(b) speak English; and
(c) are a family caregiver for a person living with dementia.
This study, "Stranger than Family: Decision-Making & Ethics of Substitution for People Living With
Dementia Going It Alone", explores how people facing dementia alone are connected with a substitute
decision-maker and how ideas about capacity, consent, and decision-making affect them.
Interviews will be conducted with:
- People who are facing dementia alone
- Healthcare and social service workers
- Substitute decision-makers for others who are not close family members or close friends
The overall goal of this study is to identify opportunities for advocacy, policy, and practice change to
better support people facing dementia alone.
You are eligible to participate if you:
- Live in Ontario or Alberta AND
- Have a diagnosis of dementia or are at-risk and planning for a future living with dementia and are
facing dementia alone OR
- Are a healthcare or social service worker, or other professional who has experience trying to connect
adult clients with a substitute decision-maker OR
- Have experience as a substitute decision-maker for someone living with dementia who is not a close
family member or friend
In addition, to be eligible you must:
- Be able to participate in an interview over the phone, on Zoom, or in-person AND
- Understand the purpose of the study and what participation involves
[email protected] is a 5-week virtual reality at-home intervention with the goal to explore whether virtual reality experiences can enhance communication between persons living with dementia and their care partners. We also aim to explore how a head-mounted VR system, which delivers a fully immersive experience compares to a Tablet-based technology.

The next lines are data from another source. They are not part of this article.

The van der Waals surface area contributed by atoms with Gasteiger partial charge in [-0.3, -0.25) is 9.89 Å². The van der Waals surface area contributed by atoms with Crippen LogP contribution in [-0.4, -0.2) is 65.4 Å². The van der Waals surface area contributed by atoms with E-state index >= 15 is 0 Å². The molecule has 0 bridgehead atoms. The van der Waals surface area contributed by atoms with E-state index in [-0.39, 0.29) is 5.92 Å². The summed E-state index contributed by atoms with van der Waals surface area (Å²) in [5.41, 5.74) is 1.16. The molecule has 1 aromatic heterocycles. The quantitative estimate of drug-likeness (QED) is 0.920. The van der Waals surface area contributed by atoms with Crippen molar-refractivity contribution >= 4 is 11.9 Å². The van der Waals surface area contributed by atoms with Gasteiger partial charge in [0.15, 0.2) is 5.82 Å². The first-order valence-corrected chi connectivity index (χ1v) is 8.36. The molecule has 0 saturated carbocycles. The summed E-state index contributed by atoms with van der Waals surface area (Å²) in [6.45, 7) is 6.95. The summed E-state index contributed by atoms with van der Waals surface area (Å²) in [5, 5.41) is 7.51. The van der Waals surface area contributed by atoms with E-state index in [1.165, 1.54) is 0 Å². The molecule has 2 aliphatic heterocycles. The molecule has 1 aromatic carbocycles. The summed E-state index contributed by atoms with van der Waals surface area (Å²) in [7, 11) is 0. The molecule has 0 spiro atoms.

The study is aiming to assess whether nutritional intervention with personalized, preselected prebiotics can affect cognitive function in those with Alzheimer’s disease. This study is placebo-controlled, and participants will be randomized to either the placebo or prebiotic.
We want to determine if a nutrition questionnaire (SCREEN) works well to identify nutrition challenges for older adults with diagnosed memory problems, cognitive impairment or dementia when completed by themselves, or by a care partner on behalf of their cared for person.
You may be eligible if you are:
• 55 years or older
• Read/speak English
• Live within 45km of Waterloo, Guelph or London.
AND are an:
• Older adult with diagnosed memory problems, cognitive impairment or dementia with a care partner who either lives with you, or who is in daily contact with you and would be able to support reporting of their eating behaviours
• If living in a retirement home, the older adult must have lived in their home for at least 3 months and receive 2 or more meals each day from their retirement home
This is a randomized Phase IIa, multi-center, double-blind, placebo-controlled study of a new buccal film of montelukast in patients with mild to moderate Alzheimer's Disease.
50 years or older, with mild to moderate Alzheimer’s Disease
Participants will receive drug treatment via IV in clinic on Day 1 and every 4 weeks thereafter.